Some call it revival, some call it renewal. Whatever you label it, what happened at Asbury University was something special.
Perhaps you’ve not yet heard about this, or don’t even know about Asbury, a relatively small Christian University in the States. I first heard about it when Mark, a friend from Kentucky, shared about his visit on day four into the revival. News spread rapidly, and after a week I was hearing my local friends talking about it too.
It started with a regular chapel service on 8 February that just kept going. Students returned to the chapel to pray as the band continued to play, and people began flocking to join in seeking God together.
After 13 days of 24-hour prayer and worship, the revival is considered ‘ended’ as of Sunday. Did it peter out? No - it was because the campus and surrounding city of Wilmore was overwhelmed by thousands of visitors, travelling to get a taste of what was stirring.
When I first asked Mark if he wanted to chat about it, he called me immediately. He turned his video on to show him standing outside the Asbury chapel, surrounded by a crowd of people with arms raised. "I’m no longer a slave to fear," they sang out in chorus, "I am a child of God."
Mark is a pastor and teacher who has been praying for revival for 30 years. He started to get emotional when he described his experience of walking onto campus.
Churches surrounding Wilmore were asked to open up their buildings for prayer. The movement spread as other churches and universities across the country began seeing nonstop prayer and worship on their own grounds. In a world of division and disunity - most noticeably over the pandemic years - something is stirring that is so opposite.
"The very things that we’ve been the most divided on have been the things that God has brought together," Mark said. "Different races, nationalities, generations and social classes. It’s so beautiful to see that the only thing people care about is Jesus."
Even the Church’s tendency to make celebrities out of preachers has been flipped upside down as Absury lecturers with PhDs escort worshipers through the rain, and college staff gently turn down big names from "helping out."
But Mark’s not content for it to be just that. "Revival is only as good as its impact on our life," he said. "If we just have a lot of exciting services and nothing changes in society, then it was just that - exciting services."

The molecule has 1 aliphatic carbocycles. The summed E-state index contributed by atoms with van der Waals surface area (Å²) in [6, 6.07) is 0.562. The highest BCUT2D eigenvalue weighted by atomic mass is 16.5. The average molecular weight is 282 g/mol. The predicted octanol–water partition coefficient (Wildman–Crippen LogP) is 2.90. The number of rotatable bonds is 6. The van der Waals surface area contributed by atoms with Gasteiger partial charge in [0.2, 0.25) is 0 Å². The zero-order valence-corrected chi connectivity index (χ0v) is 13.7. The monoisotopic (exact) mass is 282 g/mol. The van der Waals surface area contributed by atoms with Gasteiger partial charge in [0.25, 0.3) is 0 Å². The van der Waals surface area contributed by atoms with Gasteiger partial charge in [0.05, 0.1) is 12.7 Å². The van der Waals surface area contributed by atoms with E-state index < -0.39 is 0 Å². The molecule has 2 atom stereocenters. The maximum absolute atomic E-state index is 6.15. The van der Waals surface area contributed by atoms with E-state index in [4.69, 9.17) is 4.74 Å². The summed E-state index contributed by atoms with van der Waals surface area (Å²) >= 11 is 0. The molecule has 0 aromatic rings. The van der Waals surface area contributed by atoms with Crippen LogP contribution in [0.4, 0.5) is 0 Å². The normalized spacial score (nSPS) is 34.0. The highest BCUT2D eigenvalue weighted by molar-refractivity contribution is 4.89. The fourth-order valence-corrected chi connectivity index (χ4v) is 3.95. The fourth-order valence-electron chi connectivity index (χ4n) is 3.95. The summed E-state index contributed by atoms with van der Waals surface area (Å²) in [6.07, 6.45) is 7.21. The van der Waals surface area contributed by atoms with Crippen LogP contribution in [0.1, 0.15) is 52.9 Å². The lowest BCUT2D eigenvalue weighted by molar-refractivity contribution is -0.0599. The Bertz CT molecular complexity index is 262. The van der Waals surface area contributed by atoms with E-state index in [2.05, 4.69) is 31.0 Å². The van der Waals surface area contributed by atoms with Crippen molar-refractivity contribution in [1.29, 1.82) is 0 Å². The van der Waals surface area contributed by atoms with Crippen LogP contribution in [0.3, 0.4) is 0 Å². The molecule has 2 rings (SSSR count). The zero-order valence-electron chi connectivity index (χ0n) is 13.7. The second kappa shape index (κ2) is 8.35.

Some historians have said that it was a revival that saved England from suffering the same bloody massacre that their neighbours endured in the French Revolution. After the ministry and work of John Wesley and his companions, they say that "the same blood-letting that occurred in France against the monarchy, the church, and nobility would very likely have occurred in England had it not been for the Evangelical Awakening in England."
Wesley’s ministry wasn’t just preaching and awakening the Church, it was helping the poor find jobs and giving people hope. The result of that was societal transformation, and it changed history. Mark wants to see the same happen in the United States and across the world. True revival gets out on the street and makes a difference.
"I’m just looking to see what God does," he said. Then he laughed. "I’m almost scared."
America isn’t the only place experiencing a movement of God. Stories of revival breaking out are coming from the Philippines, Uganda, and all over the world.
So, I’ve been sensing God asking deep questions about being ready and hungry for an outpouring. What form might revival take place in our churches in Aotearoa, New Zealand? Would I be ready to welcome it even if it came to another church down the road rather than to the one where I worship? In what way might God's tangible presence catalyse a social transformation in our society?
We have invited these writers to share their experiences, ideas and opinions in the hope that these will provoke thought, challenge you to go deeper and inspire you to put your faith into action. These articles should not be taken as the official view of the Nelson Diocese on any particular matter.